Can digital be human enough?

Google's Abigail Posner talks humanizing digital by creating ingenious videos that engender deep belly laughs.
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Can digital be human enough? The question, posed by Google’s head of strategic planning Abigail Posner in a presentation at the company’s Think Brand event yesterday, is difficult for one person to answer. So, she did what any highly inquisitive person would do. She wrangled together a team of anthropologists, neuroscientists and psychologists, and had them dig for clues as to whether or not digital could have a deep, meaningful relationship with us humans.

What she found was “digital isn’t just human enough, it actually amplifies human experience, allowing us to tell and unleash deep-seated human needs, desires and aspirations.”

Place-making

Posner, who is based in the New York office, says she began her exploration of a humanized side of digital by looking at the places and spaces that surround us.

She walked the audience through a typical scene that takes place in Hell’s Kitchen (New York’s famous block of restaurants), explaining when a diner happens upon an interesting restaurant on the street, she pulls out her phone to find reviews through search, gets the best seat thanks to Yelp, and enjoys a meal before taking a selfie with the plate, posting it to Facebook and receiving a comment from a friend about how it’s her favourite restaurant because that’s where she got engaged.

“Researching, taking a picture, sharing, enjoying with others on social media – all of that adds value and meaning to a place,” she says, referring to this as “place-making.”

She points to Google’s Field Trip app as a means of connecting digital experiences with real-life places: when a person uses the app to scan a building, a monument or even a statue, the user is given access to layers of information and stories about that place or space, essentially “turning the everyday street into a museum.”

Synaptic play

Brilliant ideas, she says, happen when a person connects “two seemingly disconnected, unrelated notions or concepts and brings them together to make them amazing.”

That’s how the web’s wackiest videos are born, such as the one where a screaming goat steals the last note of Jean Valjean’s song, “Who Am I,” in Les Miserables. It’s not weird, it’s synapses at play, she says.

“The more we are exposed to random, disconnected, unrelated stimuli, the more connections people make. Neuroscience tells us that we’re hard-wired to want to make connections and we seek it out,” noted Posner. “When you jump into the web, you find a whole array of images and clips from all over the world. You adventure and get exposed to these things, and all of a sudden the synapses start firing and you come up with awesome ideas. It’s here where the video makes total sense. Someone heard the end note of the screaming goat and realized it happened to be the same end note of the song.”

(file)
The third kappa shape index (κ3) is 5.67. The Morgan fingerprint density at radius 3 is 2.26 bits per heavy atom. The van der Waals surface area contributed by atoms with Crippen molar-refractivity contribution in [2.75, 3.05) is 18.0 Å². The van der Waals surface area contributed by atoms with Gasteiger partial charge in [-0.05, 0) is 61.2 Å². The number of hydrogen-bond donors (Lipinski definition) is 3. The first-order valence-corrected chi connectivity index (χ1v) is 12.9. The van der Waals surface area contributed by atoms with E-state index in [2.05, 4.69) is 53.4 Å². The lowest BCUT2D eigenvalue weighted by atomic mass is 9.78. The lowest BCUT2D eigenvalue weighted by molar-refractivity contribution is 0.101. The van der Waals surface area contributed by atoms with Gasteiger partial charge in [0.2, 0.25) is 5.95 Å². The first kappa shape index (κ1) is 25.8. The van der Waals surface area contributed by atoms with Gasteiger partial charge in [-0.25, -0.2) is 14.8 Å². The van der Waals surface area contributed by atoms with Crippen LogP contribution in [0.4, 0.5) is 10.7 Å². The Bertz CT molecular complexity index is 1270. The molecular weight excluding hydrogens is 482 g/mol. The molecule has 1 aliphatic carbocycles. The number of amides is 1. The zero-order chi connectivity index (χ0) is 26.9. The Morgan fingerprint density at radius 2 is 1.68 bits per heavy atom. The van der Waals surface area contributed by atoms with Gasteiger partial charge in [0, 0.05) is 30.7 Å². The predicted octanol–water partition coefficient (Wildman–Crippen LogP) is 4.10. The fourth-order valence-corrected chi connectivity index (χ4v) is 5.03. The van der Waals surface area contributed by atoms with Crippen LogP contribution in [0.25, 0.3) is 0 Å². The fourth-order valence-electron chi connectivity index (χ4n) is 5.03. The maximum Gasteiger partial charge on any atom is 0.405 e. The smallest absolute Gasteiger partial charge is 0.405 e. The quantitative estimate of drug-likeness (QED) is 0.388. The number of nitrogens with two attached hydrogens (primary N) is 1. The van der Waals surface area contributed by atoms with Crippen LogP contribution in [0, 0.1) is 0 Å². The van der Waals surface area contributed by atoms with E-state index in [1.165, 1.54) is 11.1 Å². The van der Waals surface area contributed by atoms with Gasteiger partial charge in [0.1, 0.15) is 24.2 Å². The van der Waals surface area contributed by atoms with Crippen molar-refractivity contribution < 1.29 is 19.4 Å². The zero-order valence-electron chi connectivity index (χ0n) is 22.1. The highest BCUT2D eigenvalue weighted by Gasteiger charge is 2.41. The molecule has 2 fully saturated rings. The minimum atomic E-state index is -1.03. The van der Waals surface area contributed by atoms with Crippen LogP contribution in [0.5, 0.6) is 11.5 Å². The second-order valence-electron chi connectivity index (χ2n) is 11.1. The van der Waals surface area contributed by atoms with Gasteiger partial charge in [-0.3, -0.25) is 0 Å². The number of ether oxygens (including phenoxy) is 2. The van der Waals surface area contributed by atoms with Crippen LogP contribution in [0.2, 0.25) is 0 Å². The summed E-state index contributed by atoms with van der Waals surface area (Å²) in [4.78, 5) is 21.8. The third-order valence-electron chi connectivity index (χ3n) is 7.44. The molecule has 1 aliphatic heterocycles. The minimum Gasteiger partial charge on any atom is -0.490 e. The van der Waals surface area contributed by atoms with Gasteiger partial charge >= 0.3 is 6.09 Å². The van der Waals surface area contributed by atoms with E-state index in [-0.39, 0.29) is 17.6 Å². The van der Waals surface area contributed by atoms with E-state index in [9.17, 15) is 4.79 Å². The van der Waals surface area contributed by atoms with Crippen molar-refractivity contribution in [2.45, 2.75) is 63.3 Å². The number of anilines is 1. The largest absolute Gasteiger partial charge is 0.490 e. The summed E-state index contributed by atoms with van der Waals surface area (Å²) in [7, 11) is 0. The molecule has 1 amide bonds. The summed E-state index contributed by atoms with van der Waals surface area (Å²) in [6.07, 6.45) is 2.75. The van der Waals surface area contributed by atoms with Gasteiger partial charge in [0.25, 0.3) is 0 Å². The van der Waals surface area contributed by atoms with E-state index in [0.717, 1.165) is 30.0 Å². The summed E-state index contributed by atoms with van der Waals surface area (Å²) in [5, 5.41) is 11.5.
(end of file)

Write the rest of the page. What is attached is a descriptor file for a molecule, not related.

Creatives at agencies are masters of synaptic play, and Posner points to Metro Trains Melbourne as an example of the connections brands are making to pop culture and digital references, taking a serious message and throwing in an unexpected and extremely catchy, yet morbid, song to create something viral. Another example she gave was that of telecom company Three in the U.K. and its #SingItKitty video that mashed a lip-syncing kitten and a kid on a bike singing “We built this city” by Starship.

Energy exchange

Posner’s research has found while this may not be a big “aha,” the videos (like the “Camp Gyno” ad for tampon brand HelloFlo below) that are born from synaptic play, “the ones that kept being shared are the ones that engender that deep, belly laugh, that sense of effervescence.”

And there’s a reason for this, she says – basically, we’re hard-wired to want to share happiness. “By offering others the gift of happiness, we get that much more back. That’s why we tickle our young. Even chimps tickle their young,” she explains of this energy exchange, suggesting brands tap into this. “It gives us that instinctive laugh, because we know that it will [help bond us]. And that extends to our social network as well. We’re no longer just sharing it, we’re sharing in it.”

Photo courtesy of Google, shot by William Suarez.